According to Cory McCartney of Fox Sports South, 38-year old outfielder and former New York Yankee Andruw Jones is set to announce his retirement.
After playing two seasons overseas in Japan for the Rakuten Golden Eagles, Andruw Jones was lobbying for a comeback to the major leagues, but as McCartney points out, he’s going to retire instead.
The veteran outfielder last appeared in the MLB back in 2012 as a member of the New York Yankees. Before that he played partially for the Los Angeles Dodgers, Chicago White Sox and Texas Rangers after spending 12 seasons with the Atlanta Braves from 1996-2007.
In two seasons with the Yankees (2011-2012), Andruw Jones served primarily as a fourth outfielder, slashing .220/.322/.447 with a .769 OPS, 27 homers and 67 RBI.
Sure the title of my article is ‘Former New York Yankee Andruw Jones Set to Retire’, but we all know the MLB club with which the five-time All-Star will be most strongly associated with is obviously the Atlanta Braves.
Andruw Jones was a key member of the hellacious Atlanta Braves core that included Chipper Jones, John Smoltz, Greg Maddux and Tom Glavine – who all battled the Yankees throughout the late ’90’s and early ’00’s in what became one of the greatest rivalries in all of sports.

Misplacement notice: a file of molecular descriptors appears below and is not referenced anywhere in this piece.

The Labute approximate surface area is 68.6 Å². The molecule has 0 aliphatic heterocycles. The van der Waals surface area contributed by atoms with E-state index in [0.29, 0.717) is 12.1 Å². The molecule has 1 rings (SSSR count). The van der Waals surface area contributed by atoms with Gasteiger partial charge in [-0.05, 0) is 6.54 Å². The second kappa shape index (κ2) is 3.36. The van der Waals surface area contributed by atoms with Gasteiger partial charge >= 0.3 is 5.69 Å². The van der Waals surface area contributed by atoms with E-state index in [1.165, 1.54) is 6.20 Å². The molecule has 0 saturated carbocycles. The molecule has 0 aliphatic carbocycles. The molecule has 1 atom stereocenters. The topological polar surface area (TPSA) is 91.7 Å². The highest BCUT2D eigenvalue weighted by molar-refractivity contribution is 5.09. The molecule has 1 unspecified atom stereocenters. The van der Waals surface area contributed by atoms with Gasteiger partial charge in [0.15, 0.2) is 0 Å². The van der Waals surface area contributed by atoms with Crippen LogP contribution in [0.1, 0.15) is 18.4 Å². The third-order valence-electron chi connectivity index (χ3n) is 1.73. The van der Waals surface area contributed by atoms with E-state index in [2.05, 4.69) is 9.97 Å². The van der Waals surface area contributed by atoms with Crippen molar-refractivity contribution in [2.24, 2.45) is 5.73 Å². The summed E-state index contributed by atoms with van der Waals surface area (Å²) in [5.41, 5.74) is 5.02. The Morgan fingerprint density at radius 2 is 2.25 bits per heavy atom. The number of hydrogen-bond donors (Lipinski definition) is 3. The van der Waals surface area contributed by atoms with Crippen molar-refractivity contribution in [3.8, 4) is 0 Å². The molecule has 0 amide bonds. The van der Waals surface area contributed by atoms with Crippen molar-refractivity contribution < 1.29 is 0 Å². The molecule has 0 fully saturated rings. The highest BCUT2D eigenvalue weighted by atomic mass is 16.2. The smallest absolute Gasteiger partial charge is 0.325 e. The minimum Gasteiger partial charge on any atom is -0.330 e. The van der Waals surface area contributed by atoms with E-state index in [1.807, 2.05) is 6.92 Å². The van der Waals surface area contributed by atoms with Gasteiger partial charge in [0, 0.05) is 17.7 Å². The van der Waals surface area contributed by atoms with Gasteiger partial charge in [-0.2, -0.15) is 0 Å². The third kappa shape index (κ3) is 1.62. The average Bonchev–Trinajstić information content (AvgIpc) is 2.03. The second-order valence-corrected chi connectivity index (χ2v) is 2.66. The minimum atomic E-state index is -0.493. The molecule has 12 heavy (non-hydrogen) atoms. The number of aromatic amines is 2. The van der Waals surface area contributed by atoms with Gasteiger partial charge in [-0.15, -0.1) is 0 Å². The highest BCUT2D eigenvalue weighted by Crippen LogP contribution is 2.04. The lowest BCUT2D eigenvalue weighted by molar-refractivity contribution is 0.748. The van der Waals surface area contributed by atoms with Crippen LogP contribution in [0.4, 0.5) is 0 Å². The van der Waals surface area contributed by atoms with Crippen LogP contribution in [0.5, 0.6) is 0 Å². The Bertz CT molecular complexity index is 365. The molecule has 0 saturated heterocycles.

Even though I was just four year old at the time, I’ll never forget when a 19-year old baby faced Andruw Jones came trotting into Game One of the 1996 World Series in Yankee Stadium and broke the great Mickey Mantle‘s record by becoming the youngest player ever to hit a home run in the postseason, and just the second player ever to homer in his first two World Series at bats.
Those two homers lifted the Braves to a 12-1 lead, and after they won the next game and returned home with a commanding two-game lead the series appeared all but over – but David Cone, Andy Pettitte, Derek Jeter and co. had different plans, and the rest as we like to say – is history.
Anyway, after debuting as the top prospect in the Braves farm system, Andruw Jones wen’t on to become one of the best outfielders in all of baseball, combining his booming offensives bat with gold-glove caliber defense. As a matter of fact, after finishing fifth in voting for the Rookie of the Year Award in 1997, Jones would go on to win 10-straigh Gold Gloves from 1998-2007, and he also raked 26 or more home runs in ten straight seasons from 1998-2007, including a 51-home run season in 2005 and a 41-home run season in 2006.
When all was said and done, the kid from Willemstad, Curacao finished his illustrious 17-year career with a .254/.337/.486 slash line with 434 career home runs and 1,289 career RBI.
Also, according to Baseball Reference, his career defensive war of 24.1 ranked him number 20 all-time.
In 2018 both Andruw and Chipper Jones will both be eligible for the Hall of Fame, where I’m sure they’ll join teammates John Smoltz, Tom Glavine and Greg Maddux.